At MIT one of my statistics classes was taught by Prof. Jerry Hausman (of the Hausman test). In every class Prof. Hausman would at some point reach a result and then exclaim “and this proves that life is unfair” (usually it was that your statistical test had less power than you would have hoped for). Reading Nick Bilton’s Twitter story in the NY Times Sunday magazine reminded of that. I read it not because I expected to find something new but because it is always fun to see an event described in the press or in a book that one had front row seats to (in my case I spent a bit of time with the Twitter team shortly after USV invested).
So why does the Twitter story remind me of Prof. Hausman’s admonition? Because it demonstrates the relative importance of hitting upon the right thing at the right time over early execution. This goes a bit against one of the historic ideas held dear in venture capital that execution matters more than ideas. And yes it remains true that an idea alone is worthless, you have to build something. But beyond that it turns out that building the right thing at the right time will let you get away with all sorts of mistakes. Conversely, hypothetically perfect execution but too early or too late or on the wrong variant will not get you very far. For everyone working really hard on a startup that’s not going gangbuster this seems, well, unfair.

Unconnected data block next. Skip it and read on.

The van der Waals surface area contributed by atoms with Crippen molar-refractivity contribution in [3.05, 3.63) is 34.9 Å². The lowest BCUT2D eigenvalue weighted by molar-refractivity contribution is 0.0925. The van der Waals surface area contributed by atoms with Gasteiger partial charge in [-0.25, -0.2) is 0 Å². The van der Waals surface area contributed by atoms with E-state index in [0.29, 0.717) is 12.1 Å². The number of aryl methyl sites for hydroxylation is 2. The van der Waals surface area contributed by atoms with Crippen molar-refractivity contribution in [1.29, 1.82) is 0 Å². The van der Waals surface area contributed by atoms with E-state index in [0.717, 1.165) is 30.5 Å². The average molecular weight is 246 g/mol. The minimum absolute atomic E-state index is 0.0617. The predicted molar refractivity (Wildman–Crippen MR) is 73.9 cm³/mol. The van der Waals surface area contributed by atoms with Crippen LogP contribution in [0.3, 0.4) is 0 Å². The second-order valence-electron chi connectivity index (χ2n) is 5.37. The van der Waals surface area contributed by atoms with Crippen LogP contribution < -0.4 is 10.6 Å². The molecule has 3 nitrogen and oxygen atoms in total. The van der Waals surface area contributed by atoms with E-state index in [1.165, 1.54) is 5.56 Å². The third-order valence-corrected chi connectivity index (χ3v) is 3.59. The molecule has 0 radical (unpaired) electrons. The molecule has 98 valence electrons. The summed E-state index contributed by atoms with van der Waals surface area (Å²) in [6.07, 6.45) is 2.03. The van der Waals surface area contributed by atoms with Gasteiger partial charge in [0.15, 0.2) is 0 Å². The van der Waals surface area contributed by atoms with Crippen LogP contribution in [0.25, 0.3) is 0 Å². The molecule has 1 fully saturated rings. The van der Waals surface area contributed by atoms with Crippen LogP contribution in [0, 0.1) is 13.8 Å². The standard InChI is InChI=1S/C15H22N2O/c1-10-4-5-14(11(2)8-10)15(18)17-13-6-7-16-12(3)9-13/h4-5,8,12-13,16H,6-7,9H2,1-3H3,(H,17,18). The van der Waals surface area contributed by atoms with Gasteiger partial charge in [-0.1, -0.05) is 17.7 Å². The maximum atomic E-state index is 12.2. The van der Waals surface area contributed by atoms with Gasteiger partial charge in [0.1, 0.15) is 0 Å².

So there you have it. Prof. Hausman was right all along. Actually not quite. I used to think that but more recently I have changed my outlook to: Life just is. Unfair implies some kind of moral standard. Somewhere somebody right now is building the next big thing and most likely it is not you. Just accept that and you’ll be happier.
P.S. The Twitter story also shows that beyond a certain point even when you have hit a gusher (ie you built the right thing at the right time), you eventually need to build a real company. Inevitably many of the people who were there early on won’t be part of that organizational growth. That is a different kind of fair (or unfair) and does involve moral standards.